Watch out if you ever fine employees, force them to pay others to perform work they can’t finish or make them provide their own equipment. Those expenses may cause them to earn less than the minimum wage.
Recent case: Yu Ke and more than 20 other New York City restaurant delivery workers sued their employer, a chain of Vietnamese restaurants, for unpaid minimum wages and overtime. The men had been hired off the street soon after they arrived from China.
The men were scheduled to work from the time the restaurants opened until closing, with no official breaks. During the workday, they were expected to prepare delivery packets during slow times. If they didn’t deliver orders fast enough to suit the owners, they were fined. Plus, they had to pay kitchen staff out of their own pockets if they needed help preparing packets. They had to buy and maintain the bicycles and motorbikes they used to deliver orders throughout the city.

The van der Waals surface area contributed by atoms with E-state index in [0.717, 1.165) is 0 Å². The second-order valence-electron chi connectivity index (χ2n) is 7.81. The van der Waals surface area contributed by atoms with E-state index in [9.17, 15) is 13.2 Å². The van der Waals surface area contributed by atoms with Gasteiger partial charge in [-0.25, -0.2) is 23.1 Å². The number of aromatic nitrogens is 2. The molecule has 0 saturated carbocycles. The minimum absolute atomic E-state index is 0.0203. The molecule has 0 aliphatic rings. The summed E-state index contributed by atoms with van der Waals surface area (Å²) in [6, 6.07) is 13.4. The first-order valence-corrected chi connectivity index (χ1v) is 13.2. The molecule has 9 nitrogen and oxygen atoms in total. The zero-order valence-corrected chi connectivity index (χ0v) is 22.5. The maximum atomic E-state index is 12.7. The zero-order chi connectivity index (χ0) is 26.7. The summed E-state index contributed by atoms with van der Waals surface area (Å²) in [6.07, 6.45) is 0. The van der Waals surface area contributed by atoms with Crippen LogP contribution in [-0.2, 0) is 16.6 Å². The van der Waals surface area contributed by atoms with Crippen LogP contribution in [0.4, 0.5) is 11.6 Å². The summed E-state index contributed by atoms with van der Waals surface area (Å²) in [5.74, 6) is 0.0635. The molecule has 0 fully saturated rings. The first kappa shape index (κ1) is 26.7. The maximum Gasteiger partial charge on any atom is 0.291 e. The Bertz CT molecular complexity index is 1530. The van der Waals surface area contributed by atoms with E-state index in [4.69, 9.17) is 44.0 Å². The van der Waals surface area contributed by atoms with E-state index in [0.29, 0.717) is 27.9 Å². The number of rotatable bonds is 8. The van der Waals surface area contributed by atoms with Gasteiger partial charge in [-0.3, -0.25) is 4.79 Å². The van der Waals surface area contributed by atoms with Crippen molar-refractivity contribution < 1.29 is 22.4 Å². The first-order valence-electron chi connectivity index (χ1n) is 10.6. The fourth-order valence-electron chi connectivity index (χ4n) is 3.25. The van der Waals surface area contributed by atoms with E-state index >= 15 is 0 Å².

None received a formal wage, and the restaurant chain did not keep track of their hours.
The court said they were due at least minimum wage—and ruled that the fines, payments and bike costs had to be subtracted from their earnings in order to determine the hourly rate they had been paid.
The court then used the employees’ estimates of hours worked to calculate how much they should have been paid and added to that tab the transportation costs, fines and kitchen help payments.
For some of the men, the total amount due was $250,000 or more. (Ke, et al., v. Saigon Grill, et al., No. 07-Civ-2329, SD NY, 2008)